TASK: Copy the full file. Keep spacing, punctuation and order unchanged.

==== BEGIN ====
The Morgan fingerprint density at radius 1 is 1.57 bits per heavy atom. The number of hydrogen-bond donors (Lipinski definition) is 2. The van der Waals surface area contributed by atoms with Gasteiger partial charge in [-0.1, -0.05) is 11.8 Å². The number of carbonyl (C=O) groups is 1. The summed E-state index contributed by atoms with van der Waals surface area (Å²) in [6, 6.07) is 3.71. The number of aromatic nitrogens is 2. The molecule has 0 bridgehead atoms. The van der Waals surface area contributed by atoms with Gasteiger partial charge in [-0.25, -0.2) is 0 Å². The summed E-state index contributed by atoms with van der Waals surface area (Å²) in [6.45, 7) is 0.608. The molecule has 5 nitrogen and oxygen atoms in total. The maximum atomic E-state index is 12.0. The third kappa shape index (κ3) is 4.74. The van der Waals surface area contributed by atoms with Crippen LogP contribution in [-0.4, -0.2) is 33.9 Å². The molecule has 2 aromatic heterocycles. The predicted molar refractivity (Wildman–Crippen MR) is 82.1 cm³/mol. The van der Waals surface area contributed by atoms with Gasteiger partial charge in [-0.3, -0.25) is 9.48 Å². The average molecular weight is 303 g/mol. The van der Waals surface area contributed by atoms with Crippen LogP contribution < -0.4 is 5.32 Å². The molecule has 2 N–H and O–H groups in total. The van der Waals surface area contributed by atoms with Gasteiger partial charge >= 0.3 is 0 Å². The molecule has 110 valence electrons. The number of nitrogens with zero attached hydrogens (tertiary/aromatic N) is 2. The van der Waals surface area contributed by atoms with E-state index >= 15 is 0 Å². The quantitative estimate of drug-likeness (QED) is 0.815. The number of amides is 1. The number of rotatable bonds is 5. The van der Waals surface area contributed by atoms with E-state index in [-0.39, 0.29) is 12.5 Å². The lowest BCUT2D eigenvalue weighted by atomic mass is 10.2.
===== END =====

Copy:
The Morgan fingerprint density at radius 1 is 1.57 bits per heavy atom. The number of hydrogen-bond donors (Lipinski definition) is 2. The van der Waals surface area contributed by atoms with Gasteiger partial charge in [-0.1, -0.05) is 11.8 Å². The number of carbonyl (C=O) groups is 1. The summed E-state index contributed by atoms with van der Waals surface area (Å²) in [6, 6.07) is 3.71. The number of aromatic nitrogens is 2. The molecule has 0 bridgehead atoms. The van der Waals surface area contributed by atoms with Gasteiger partial charge in [-0.25, -0.2) is 0 Å². The summed E-state index contributed by atoms with van der Waals surface area (Å²) in [6.45, 7) is 0.608. The molecule has 5 nitrogen and oxygen atoms in total. The maximum atomic E-state index is 12.0. The third kappa shape index (κ3) is 4.74. The van der Waals surface area contributed by atoms with Crippen LogP contribution in [-0.4, -0.2) is 33.9 Å². The molecule has 2 aromatic heterocycles. The predicted molar refractivity (Wildman–Crippen MR) is 82.1 cm³/mol. The van der Waals surface area contributed by atoms with Gasteiger partial charge in [-0.3, -0.25) is 9.48 Å². The average molecular weight is 303 g/mol. The van der Waals surface area contributed by atoms with Crippen LogP contribution < -0.4 is 5.32 Å². The molecule has 2 N–H and O–H groups in total. The van der Waals surface area contributed by atoms with Gasteiger partial charge >= 0.3 is 0 Å². The molecule has 110 valence electrons. The number of nitrogens with zero attached hydrogens (tertiary/aromatic N) is 2. The van der Waals surface area contributed by atoms with E-state index >= 15 is 0 Å². The quantitative estimate of drug-likeness (QED) is 0.815. The number of amides is 1. The number of rotatable bonds is 5. The van der Waals surface area contributed by atoms with E-state index in [-0.39, 0.29) is 12.5 Å². The lowest BCUT2D eigenvalue weighted by atomic mass is 10.2.